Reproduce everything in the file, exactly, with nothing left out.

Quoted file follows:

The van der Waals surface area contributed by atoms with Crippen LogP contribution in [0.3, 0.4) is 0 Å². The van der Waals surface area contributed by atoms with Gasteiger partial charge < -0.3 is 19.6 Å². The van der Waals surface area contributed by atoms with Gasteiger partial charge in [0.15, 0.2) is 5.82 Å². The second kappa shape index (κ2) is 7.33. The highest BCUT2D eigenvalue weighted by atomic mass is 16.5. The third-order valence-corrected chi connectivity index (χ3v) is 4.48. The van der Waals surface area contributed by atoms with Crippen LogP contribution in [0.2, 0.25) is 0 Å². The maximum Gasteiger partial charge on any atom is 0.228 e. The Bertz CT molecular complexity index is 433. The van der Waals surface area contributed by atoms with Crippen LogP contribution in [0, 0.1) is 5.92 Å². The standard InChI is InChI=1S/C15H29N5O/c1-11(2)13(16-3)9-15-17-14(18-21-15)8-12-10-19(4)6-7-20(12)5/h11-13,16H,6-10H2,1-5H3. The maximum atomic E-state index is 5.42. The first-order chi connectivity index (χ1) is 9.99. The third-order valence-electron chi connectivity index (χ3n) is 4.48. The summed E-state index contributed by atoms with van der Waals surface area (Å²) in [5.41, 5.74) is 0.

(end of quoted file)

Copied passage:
The van der Waals surface area contributed by atoms with Crippen LogP contribution in [0.3, 0.4) is 0 Å². The van der Waals surface area contributed by atoms with Gasteiger partial charge < -0.3 is 19.6 Å². The van der Waals surface area contributed by atoms with Gasteiger partial charge in [0.15, 0.2) is 5.82 Å². The second kappa shape index (κ2) is 7.33. The highest BCUT2D eigenvalue weighted by atomic mass is 16.5. The third-order valence-corrected chi connectivity index (χ3v) is 4.48. The van der Waals surface area contributed by atoms with Crippen LogP contribution in [0.2, 0.25) is 0 Å². The maximum Gasteiger partial charge on any atom is 0.228 e. The Bertz CT molecular complexity index is 433. The van der Waals surface area contributed by atoms with Crippen LogP contribution in [0, 0.1) is 5.92 Å². The standard InChI is InChI=1S/C15H29N5O/c1-11(2)13(16-3)9-15-17-14(18-21-15)8-12-10-19(4)6-7-20(12)5/h11-13,16H,6-10H2,1-5H3. The maximum atomic E-state index is 5.42. The first-order chi connectivity index (χ1) is 9.99. The third-order valence-electron chi connectivity index (χ3n) is 4.48. The summed E-state index contributed by atoms with van der Waals surface area (Å²) in [5.41, 5.74) is 0.